A spring trifecta: Recipes for 3 favorite Ozark foods

Spring is a time of awakening and renewal. Outdoorsmen long for the sweet smells of honeysuckle and apple blossoms and the delicate flavors of nature’s spring bounty.

Fried morel mushrooms, crappie filets, and wild turkey breasts are the perfect trifecta of Ozark foods with which to celebrate spring.
Fried morel mushrooms, crappie filets, and wild turkey breasts are the perfect trifecta of Ozark foods with which to celebrate spring.

There are none better than the spring trifecta of crappie, morel mushrooms and wild turkey, all fried to perfection and all found in the woods and waters of the Missouri Ozarks.

Mustard Fried Crappie  

• Yellow Cornmeal

• Garlic salt

• Filleted crappie

• Peanut oil

• Lemon pepper

• Mustard

Directions: Heat a cast iron skillet until peanut oil is hot. While the oil is heating, brush each crappie fillet with a coating of your favorite yellow mustard. Dust the fillets with lemon pepper and garlic salt and roll them in the yellow cornmeal.

Cook the fillets until they are a golden brown, but don’t over cook. Serve with french fries, cole slaw, sliced onions, and a favorite beverage.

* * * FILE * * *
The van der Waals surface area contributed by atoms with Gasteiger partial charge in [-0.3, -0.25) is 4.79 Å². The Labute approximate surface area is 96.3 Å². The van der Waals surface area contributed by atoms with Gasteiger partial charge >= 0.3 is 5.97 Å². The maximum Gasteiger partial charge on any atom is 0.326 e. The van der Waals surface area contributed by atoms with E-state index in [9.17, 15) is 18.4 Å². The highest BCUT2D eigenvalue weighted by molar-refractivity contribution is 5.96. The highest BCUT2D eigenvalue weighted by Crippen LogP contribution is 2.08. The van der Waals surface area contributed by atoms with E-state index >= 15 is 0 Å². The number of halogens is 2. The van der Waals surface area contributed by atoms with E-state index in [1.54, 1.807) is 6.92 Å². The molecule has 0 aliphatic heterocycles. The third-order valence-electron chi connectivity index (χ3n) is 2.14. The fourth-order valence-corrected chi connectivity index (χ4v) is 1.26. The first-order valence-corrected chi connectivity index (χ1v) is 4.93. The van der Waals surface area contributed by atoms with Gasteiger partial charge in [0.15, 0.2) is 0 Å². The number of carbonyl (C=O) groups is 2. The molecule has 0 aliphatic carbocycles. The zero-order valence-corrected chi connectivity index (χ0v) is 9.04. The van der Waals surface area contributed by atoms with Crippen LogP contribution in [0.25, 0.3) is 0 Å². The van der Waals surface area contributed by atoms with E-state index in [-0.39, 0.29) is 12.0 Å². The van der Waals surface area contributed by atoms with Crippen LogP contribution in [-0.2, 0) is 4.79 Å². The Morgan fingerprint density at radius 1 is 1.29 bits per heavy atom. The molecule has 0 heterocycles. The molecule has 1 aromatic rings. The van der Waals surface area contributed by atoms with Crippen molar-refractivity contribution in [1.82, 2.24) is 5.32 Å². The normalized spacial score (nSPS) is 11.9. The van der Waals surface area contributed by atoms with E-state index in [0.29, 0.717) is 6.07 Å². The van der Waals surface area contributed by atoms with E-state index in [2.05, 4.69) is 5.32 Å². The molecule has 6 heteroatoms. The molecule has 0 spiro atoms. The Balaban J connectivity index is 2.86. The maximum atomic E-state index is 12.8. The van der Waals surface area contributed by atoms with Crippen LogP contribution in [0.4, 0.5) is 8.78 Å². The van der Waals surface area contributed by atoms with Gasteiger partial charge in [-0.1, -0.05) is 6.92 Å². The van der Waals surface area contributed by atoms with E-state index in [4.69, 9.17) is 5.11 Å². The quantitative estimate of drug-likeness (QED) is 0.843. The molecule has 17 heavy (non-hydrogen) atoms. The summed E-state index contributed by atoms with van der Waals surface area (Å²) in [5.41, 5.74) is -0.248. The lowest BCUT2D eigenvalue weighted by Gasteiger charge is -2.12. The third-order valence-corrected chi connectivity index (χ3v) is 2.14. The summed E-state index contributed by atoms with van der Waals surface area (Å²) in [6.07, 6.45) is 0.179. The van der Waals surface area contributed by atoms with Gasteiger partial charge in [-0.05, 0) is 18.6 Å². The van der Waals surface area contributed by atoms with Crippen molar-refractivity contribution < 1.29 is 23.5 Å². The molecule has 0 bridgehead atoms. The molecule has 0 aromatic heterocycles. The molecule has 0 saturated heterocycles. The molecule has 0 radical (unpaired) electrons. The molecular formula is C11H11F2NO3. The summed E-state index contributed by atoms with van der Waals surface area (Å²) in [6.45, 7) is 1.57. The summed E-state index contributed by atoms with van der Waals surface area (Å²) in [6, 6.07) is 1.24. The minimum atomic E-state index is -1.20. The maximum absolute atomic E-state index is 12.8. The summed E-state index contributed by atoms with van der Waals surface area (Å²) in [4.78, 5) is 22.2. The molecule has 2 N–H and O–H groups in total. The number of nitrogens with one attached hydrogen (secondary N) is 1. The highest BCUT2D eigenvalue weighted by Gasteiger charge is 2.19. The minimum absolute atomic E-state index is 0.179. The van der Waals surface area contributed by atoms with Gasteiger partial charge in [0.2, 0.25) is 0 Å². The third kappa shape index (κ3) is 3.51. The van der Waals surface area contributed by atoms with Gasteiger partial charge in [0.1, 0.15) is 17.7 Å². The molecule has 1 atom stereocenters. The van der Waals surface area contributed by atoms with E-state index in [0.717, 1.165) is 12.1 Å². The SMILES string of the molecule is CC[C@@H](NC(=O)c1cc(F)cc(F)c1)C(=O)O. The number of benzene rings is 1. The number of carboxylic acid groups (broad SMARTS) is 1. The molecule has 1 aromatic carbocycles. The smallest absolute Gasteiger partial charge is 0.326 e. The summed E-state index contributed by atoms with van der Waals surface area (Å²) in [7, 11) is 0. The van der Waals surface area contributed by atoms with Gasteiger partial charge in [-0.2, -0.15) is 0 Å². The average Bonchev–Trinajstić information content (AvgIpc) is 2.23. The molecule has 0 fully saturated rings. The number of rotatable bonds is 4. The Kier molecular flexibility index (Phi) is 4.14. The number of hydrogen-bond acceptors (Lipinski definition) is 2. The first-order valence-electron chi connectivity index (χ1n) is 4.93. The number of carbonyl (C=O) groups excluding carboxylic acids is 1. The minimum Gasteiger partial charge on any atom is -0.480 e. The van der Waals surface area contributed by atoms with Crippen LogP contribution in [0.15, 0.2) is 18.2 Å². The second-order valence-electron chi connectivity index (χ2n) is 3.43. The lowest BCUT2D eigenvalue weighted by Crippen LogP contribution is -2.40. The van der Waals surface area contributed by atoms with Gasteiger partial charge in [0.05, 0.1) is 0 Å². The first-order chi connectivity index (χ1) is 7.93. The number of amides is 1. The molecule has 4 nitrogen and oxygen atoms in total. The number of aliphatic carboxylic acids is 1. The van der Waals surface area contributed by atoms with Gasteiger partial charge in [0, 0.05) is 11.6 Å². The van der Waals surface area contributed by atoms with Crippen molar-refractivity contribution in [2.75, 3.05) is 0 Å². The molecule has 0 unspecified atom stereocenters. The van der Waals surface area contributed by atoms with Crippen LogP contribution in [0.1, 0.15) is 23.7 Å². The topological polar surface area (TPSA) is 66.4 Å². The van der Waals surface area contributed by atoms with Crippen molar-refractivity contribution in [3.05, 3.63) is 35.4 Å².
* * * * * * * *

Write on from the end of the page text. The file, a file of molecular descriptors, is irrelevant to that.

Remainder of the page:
Fried Cracker Crumb Morels

• 1 pound morels

• 3/4 cup whole milk

• 1/2 cup cooking oil

• 4 ounce packet saltine crackers, finely crushed

• 2 eggs

• Salt and pepper

Directions: Soak the mushrooms in salt water for several hours. Clean thoroughly with a damp paper towel or soft brush. Cut larger mushrooms in half.

Using a large skillet, heat oil over medium heat. In the meantime, beat the eggs and milk in a shallow bowl.Toss in the cracker crumbs. Coat the mushrooms in the mixture.

Carefully place the coated mushrooms into the heated oil. They will cook quickly. Once they are golden brown, flip them to brown the other side.

After the mushrooms are thoroughly browned, remove them to drain on a paper towel. Salt and pepper to taste. Eat while hot.

Serve as an appetizer, or include fried fish, or other favorite meats, a small dinner salad and iced tea.

Mexican Style Ocellated Turkey Breast  

• Sour orange juice, or 1/2 vinegar and orange or lime juice

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• Garlic

• Worcestershire sauce

• Butter

• Salsa

Directions: Marinate the turkey breasts in the sour orange juice or a combination of vinegar and orange or lime juice and Worcestershire sauce for a couple of hours.

Melt the butter in a skillet until brown. Fry the turkey breasts in the melted butter over medium heat. A couple of minutes on a side will suffice.

Add your favorite salsa on top.

Serve with a fresh green salad and fresh vegetables marinated in Spanish olive oil, lime juice, salt and pepper.

Tortillas, rice, fried bananas, onions fried in butter and refried beans, or Mexican Black Butter round out a perfect Mexican turkey meal. Add your favorite cold drink.

I enjoyed this meal in the Yucatan. Eduardo, the camp cook at Snook Inn Hunting Lodge, prepared the delicious meal from a beautiful ocellated gobbler I killed that afternoon.